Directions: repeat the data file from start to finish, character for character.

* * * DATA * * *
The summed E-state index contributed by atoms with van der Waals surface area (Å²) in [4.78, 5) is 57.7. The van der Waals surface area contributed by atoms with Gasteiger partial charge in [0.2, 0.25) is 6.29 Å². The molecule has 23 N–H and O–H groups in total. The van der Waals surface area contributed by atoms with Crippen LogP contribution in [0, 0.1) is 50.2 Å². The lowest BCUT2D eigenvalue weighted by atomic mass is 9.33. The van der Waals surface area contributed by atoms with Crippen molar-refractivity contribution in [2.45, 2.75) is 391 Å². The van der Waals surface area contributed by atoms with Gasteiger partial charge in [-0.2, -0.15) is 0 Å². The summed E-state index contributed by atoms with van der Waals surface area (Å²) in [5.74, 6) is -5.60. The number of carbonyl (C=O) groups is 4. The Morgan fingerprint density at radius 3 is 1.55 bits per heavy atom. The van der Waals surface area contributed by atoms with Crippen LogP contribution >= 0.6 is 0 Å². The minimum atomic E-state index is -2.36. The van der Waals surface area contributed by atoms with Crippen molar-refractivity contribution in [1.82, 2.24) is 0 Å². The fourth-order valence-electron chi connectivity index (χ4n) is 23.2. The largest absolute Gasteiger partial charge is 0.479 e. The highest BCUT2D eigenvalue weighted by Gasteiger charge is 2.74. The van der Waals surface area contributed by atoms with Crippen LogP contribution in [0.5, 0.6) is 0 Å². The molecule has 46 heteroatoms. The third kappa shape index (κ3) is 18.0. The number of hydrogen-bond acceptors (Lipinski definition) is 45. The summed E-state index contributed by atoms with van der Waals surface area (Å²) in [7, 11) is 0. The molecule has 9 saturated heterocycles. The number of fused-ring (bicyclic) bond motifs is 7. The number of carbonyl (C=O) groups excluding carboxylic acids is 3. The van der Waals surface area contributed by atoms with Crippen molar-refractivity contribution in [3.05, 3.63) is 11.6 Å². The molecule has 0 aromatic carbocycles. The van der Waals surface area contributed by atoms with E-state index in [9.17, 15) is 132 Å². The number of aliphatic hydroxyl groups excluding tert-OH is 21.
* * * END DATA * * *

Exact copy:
The summed E-state index contributed by atoms with van der Waals surface area (Å²) in [4.78, 5) is 57.7. The van der Waals surface area contributed by atoms with Gasteiger partial charge in [0.2, 0.25) is 6.29 Å². The molecule has 23 N–H and O–H groups in total. The van der Waals surface area contributed by atoms with Crippen LogP contribution in [0, 0.1) is 50.2 Å². The lowest BCUT2D eigenvalue weighted by atomic mass is 9.33. The van der Waals surface area contributed by atoms with Crippen molar-refractivity contribution in [2.45, 2.75) is 391 Å². The van der Waals surface area contributed by atoms with Gasteiger partial charge in [-0.2, -0.15) is 0 Å². The summed E-state index contributed by atoms with van der Waals surface area (Å²) in [5.74, 6) is -5.60. The number of carbonyl (C=O) groups is 4. The Morgan fingerprint density at radius 3 is 1.55 bits per heavy atom. The van der Waals surface area contributed by atoms with Crippen LogP contribution >= 0.6 is 0 Å². The minimum atomic E-state index is -2.36. The van der Waals surface area contributed by atoms with Crippen molar-refractivity contribution in [1.82, 2.24) is 0 Å². The fourth-order valence-electron chi connectivity index (χ4n) is 23.2. The largest absolute Gasteiger partial charge is 0.479 e. The highest BCUT2D eigenvalue weighted by Gasteiger charge is 2.74. The van der Waals surface area contributed by atoms with Crippen LogP contribution in [0.5, 0.6) is 0 Å². The molecule has 46 heteroatoms. The third kappa shape index (κ3) is 18.0. The number of hydrogen-bond acceptors (Lipinski definition) is 45. The summed E-state index contributed by atoms with van der Waals surface area (Å²) in [7, 11) is 0. The molecule has 9 saturated heterocycles. The number of fused-ring (bicyclic) bond motifs is 7. The number of carbonyl (C=O) groups excluding carboxylic acids is 3. The van der Waals surface area contributed by atoms with Crippen molar-refractivity contribution in [3.05, 3.63) is 11.6 Å². The molecule has 0 aromatic carbocycles. The van der Waals surface area contributed by atoms with E-state index in [9.17, 15) is 132 Å². The number of aliphatic hydroxyl groups excluding tert-OH is 21.